If Bratislava were ever a person it would be that kid in class that stood in-between the two tough guys in class called Vienna and Budapest and somehow managed to befriend them.
And that would be a fair representation of this picturesque and endearing capital.
Read more below about our trip to Bratislava and how we managed to discover one of Europe’s smallest, yet charming capitals.
Bratislava is believed to have been on the Roman limes line, the Empire’s northern border to the Germanic realm. After the Slavic tribes arrived the area grew in number of inhabitants.
Bratislava pronounced /ˌbrætɪˈslɑːvə/ hasn’t always had this name. Depending on which ethnic group you were from you could have called it Pressburg (Germans) or Pozsony (Hungarians).
Interesting fact is that pre-WWI, only 15% of the local population identified as Slovaks. The rest were either German or Hungarian. If anything, Bratislava played an important role in Hungary’s ousted government. Following the defeat by the Ottomans and the capture of most of the Hungarian dominions, the Ottomans also tried conquering Bratislava without luck.
Also Bratislava served as a political, economic and administrative centre on the kingdom’s frontier throughout its time. Between 1536 and 1830, eleven Hungarian kings and queens were crowned at St. Martin’s Cathedral.
In modern history, Bratislava was proclaimed capital of the newly formed Slovak state in 1939. Following several ups and downs in history, in 1993, the city became the capital of the newly formed Slovak Republic following the Velvet Divorce.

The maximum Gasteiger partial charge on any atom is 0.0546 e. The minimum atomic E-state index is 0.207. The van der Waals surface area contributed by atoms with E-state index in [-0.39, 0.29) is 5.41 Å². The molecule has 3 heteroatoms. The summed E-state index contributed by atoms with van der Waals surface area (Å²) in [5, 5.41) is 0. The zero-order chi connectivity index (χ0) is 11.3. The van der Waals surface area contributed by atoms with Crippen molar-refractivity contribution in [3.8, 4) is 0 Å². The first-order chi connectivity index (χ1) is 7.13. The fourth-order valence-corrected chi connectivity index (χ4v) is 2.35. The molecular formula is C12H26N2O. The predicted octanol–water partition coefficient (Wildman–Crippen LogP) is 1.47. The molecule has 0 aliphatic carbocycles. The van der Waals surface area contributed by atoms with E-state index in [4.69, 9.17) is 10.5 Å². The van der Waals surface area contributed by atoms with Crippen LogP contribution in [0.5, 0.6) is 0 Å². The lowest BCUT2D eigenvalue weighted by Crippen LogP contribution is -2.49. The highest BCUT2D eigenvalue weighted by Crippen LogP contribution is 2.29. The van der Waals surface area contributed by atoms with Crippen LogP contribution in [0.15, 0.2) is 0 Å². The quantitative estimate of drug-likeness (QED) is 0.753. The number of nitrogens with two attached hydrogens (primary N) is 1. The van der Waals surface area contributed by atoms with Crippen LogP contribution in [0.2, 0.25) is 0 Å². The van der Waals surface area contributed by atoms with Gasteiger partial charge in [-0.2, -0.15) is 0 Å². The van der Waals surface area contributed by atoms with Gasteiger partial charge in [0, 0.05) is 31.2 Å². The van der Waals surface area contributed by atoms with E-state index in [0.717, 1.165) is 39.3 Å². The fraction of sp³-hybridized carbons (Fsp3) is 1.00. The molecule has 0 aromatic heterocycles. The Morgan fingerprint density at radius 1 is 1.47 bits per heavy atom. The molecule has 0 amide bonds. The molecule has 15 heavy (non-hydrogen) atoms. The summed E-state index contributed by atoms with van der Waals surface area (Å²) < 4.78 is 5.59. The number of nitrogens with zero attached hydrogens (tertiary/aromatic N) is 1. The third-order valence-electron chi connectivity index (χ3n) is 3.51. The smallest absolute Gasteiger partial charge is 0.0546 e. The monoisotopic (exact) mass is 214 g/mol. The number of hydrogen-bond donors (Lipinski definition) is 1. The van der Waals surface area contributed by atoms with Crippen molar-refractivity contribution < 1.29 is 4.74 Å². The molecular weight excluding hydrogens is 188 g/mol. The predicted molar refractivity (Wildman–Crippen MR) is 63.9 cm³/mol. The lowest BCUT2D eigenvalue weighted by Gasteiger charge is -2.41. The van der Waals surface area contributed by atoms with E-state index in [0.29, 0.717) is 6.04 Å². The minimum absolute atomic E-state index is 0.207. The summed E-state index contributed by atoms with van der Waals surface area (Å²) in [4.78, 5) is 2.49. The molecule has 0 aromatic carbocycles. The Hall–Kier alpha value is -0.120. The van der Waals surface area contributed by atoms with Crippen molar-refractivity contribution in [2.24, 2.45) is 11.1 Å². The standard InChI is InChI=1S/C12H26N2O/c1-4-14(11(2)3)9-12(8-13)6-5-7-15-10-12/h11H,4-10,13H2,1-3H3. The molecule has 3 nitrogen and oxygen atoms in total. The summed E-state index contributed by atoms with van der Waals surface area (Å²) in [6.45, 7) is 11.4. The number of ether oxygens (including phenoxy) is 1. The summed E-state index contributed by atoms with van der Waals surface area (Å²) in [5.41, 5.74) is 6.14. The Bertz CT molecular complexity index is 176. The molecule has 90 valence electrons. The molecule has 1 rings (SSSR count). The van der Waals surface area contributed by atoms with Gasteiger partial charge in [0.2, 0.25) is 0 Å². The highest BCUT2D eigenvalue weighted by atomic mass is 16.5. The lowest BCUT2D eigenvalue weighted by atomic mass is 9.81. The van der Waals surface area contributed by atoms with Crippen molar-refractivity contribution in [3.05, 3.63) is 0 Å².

Travel and Accommodation in Bratislava
For this trip we flew from London. Flights to Bratislava (BTS) tend to be relatively cheap and typically can be classed as a good city break escape. Although the city can be seen in 1-2 days, we would recommend allowing more time and merging your trip with a trip to Vienna.
This is exactly what we did – read our recommendations for things to do in Vienna. We took a coach from Bratislava to Vienna and flew back from Vienna International Airport (VIE).
In Bratislava we chose to stay in the old centre as we found a really good deal at the time. The hotel was called Old City Hotel – a former block of flats converted. Overall, we liked it as it had spacious rooms with good breakfast.
Things to do
Although Bratislava is relatively small with a population of around 440 000 residents, it does have some unique architectural features and points of interest for tourists. If you don’t have enough time, you might consider Bratislava by Sightseeing Bus to cover the main attractions.
You will note a very similar Central-European feel to the area with bright red roofs and high ceiling buildings all wrapped around brightly painted walls; much similar to our experience in Prague, Czhehia.
Old Town Hall
First, we’d suggest you start your journey in the central square of the Old Town. The Old Town Hall is a must see – it is the oldest city hall in the country and it is one of the oldest stone buildings still standing in Bratislava.
Hlavné námestie (Main Square)
Hlavné námestie (Main Square) is one of the most well known squares in Bratislava. It is located in the Old Town and it is often considered to be the centre of the city.
There you can see the Jesuit Church, the Miestodržiteľský palác an important political building throughout the ages and Maximilian’s fountain. This well-known, 16th-century fountain features a statue of Maximilian II as a knight in armour. Bratislava City Museum is another place to visit whilst there.
As you make your way down the cobbled streets, stop by the clock tower at the Michael’s Gate. It is the only city gate that has been preserved of the medieval fortifications and ranks among the oldest town buildings having been built in the 14th century.